chanterelle galette huckleberry lemonade bacon corn hash with chanterelles huckleberry scones


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archive for baking

getting there from here

Sunday, August 30th, 2015

Recipe: chanterelle galette

Jeremy told me that he thinks we may have seen the last of the hottest days of the year. I hope this is true. All signs are pointing to fall in the mountains: cooler nights, tiny spots of yellow leaves emerging in the sea of green aspen stands, huckleberry leaves turning red, and the sun crossing the sky with a lower profile than before.


dendritic pattern on an aspen leaf

purple huckleberry in the morning sun



Neva currently weighs in at 30 pounds for her 5 months of age. Her growth has slowed a little and it looks like she may wind up being a smaller dog, like Kaweah. She continues to lose her baby teeth, but still acts like a baby dog from time to time. Best of all, our pup has begun to mellow out in the evenings, resting at my feet or Jeremy’s feet when we work at our computers or curling up next to us on the couch. I look back at her puppy pictures and I can barely recognize her – that chunky chubby puppy has turned into a lanky teenager. We are starting to settle into a routine which makes all of us happier. We’ll get there someday.

staring at two tennis balls in the distance, not fetching

blowing bubbles in her water dish



After a big hot and dry spell, we’ve received a few rainstorms. These days I think of the rains in terms of huckleberries. A pulse of rain, lots of sunshine, more rain, more sun. That’s what the hucks like. As long as it doesn’t get too cold too soon in the high country, they could keep going for a few more weeks. But rain also makes me ponder what the mushrooms will do. If there is enough rain, we could see another flush of porcini or chanterelles. It could happen! Meanwhile, I have spent the past couple of weeks putting my chanterelle haul into delectable recipes to share with you good people. Today we’re going to go with a galette, because it’s not a terribly finicky pastry and it tastes amazing. Don’t fret if you can’t find chanterelles, use some other mushroom that you do have access to. Crimini works, is easy to find in most markets, and won’t break the bank.

onion, gruyère, egg, water, sugar, flour, salt, butter, more butter, milk, pepper, olive oil, chanterelles, thyme

pulse the butter into the dry ingredients

add ice water

form the dough into a disk



**Jump for more butter**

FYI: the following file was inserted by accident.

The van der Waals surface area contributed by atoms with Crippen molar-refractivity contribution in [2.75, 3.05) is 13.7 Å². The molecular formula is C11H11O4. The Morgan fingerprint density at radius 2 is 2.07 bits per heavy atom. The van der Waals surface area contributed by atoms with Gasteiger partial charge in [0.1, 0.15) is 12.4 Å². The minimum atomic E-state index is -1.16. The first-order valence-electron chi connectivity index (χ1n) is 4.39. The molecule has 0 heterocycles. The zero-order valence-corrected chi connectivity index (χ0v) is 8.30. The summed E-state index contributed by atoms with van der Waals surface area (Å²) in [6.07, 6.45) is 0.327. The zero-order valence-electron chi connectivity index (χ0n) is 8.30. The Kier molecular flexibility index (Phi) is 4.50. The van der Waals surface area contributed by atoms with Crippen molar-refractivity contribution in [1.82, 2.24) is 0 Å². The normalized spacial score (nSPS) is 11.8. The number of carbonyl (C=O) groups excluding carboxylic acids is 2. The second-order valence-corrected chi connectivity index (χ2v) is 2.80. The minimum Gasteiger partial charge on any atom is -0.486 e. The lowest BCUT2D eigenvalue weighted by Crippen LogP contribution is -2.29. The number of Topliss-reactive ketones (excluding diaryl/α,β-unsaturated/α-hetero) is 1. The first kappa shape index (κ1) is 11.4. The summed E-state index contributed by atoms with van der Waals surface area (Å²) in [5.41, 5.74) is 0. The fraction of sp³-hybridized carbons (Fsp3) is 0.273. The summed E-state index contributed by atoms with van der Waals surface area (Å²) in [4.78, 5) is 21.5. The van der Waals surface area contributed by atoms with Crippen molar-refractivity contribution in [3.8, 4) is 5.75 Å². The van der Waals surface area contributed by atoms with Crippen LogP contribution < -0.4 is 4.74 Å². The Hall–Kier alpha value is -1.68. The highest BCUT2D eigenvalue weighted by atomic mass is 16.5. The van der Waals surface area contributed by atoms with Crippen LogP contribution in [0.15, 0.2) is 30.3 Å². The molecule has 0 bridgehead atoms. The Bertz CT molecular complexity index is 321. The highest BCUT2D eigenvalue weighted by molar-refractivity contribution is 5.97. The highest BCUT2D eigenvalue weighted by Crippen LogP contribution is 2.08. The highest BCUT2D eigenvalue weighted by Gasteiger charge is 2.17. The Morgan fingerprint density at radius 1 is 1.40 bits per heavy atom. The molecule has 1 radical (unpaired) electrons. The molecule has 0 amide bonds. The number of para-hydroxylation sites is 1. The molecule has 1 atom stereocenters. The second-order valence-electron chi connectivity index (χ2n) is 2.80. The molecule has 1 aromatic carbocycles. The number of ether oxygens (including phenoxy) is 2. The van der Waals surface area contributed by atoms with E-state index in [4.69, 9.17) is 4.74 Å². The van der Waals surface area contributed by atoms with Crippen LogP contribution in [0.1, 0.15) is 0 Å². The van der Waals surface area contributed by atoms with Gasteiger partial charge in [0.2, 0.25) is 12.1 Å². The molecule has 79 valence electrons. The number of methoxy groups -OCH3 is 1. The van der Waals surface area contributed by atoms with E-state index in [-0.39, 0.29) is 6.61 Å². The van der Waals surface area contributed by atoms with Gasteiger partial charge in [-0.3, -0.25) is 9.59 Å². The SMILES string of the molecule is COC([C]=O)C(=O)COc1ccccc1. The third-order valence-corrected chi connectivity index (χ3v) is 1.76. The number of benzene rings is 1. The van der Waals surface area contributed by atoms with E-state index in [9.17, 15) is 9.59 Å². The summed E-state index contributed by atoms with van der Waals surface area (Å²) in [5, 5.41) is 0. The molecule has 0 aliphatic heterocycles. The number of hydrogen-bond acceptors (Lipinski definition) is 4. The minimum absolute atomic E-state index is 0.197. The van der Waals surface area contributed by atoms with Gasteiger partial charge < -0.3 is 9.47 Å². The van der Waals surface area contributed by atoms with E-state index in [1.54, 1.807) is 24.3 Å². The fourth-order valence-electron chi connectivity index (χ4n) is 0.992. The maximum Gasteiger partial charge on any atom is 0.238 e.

new dog new tricks

Wednesday, August 12th, 2015

Recipe: huckleberry scones

I can feel summer slowly slipping through my fingers. Summer is the slog that starts to wear on me starting around July 4th. By then, the allergies and heat and mosquitoes have whittled away at me and I find myself counting the days to those crisp cool autumn nights come September. But puppies don’t care if it is summer, winter, spring, or fall. Puppies need to get their beans out. So every morning at 5:30, we wake up and brush our teeth like zombies while Neva munches away at her breakfast (which we call dinner – all meals are called dinner for simplicity), and then we grab for the usual: bag of treats, water dish, plenty of water, leash, poop bags, poop bottle (to put the stinky bags in while we hike), hat, sunglasses, sunblock, something to shove in our mouths as we usher Neva out the door. When you don’t get enough sleep and you wake up before the rest of the world… it just feels shitty. And yet the moment we set foot on the trail, it is forgotten. Until Neva lunges toward a leaf that looked at her funny.


these aspen stands are a sanctuary echoing with bird calls

the sun drops behind mount emmons in the evening

double supping (stand up paddleboarding) while neva is home asleep

puppy loves her hikes

jumping into the lake to cool off



This summer hasn’t been so terrible heat-wise for us in Colorado. We’ve actually had a rainier summer than usual, which should be good for wildflowers – and it was! But the excessive amounts of rain also promote wild grasses which compete with and choke out the wildflowers. Sometimes you can have too much of a good thing. But it really is good. Maybe the wildflowers weren’t the best for shooting, but we have enjoyed them for miles upon miles of hiking. They line the trails and adorn the hillslopes, dancing in the wind, nodding good-morning, playing host to hummingbirds, butterflies, and bees. There are a lot of amazing treasures to behold when you walk the mountains and pause to inspect the ground around you.

showy goldeneye and giant hyssop

wild alpine strawberries – tiny, but ten times the flavor of any domestic cousin

orange spindle coral mushroom

a beautiful specimen of a porcini



One morning, Jeremy and I were hiking a quiet trail with the pup when Jeremy had to stop and empty some rocks from his shoes. I continued on with Neva who reluctantly followed me, turning to look back for Jeremy every few feet. When he was about 20 yards away, Neva faced him and pulled the leash in his direction. It was a straight shot and I figured she would run right to him. So I told her to go find Jeremy and let go of the leash. He called to her as she dashed down the trail toward him. And then she darted 90 degrees to the right – straight into the forest. We chased after her, called her, waved treats in the air, but she was after a scent. Most likely it was squirrels, but we had to chase her a good bit off trail before we caught her. For a while there, I thought she was going to run straight to Wyoming. And this is why Neva is never to be let off leash… again. As we headed back toward the trail, we scolded her gently and gave her treats for not running any further until I came across something interesting. A patch of chanterelles.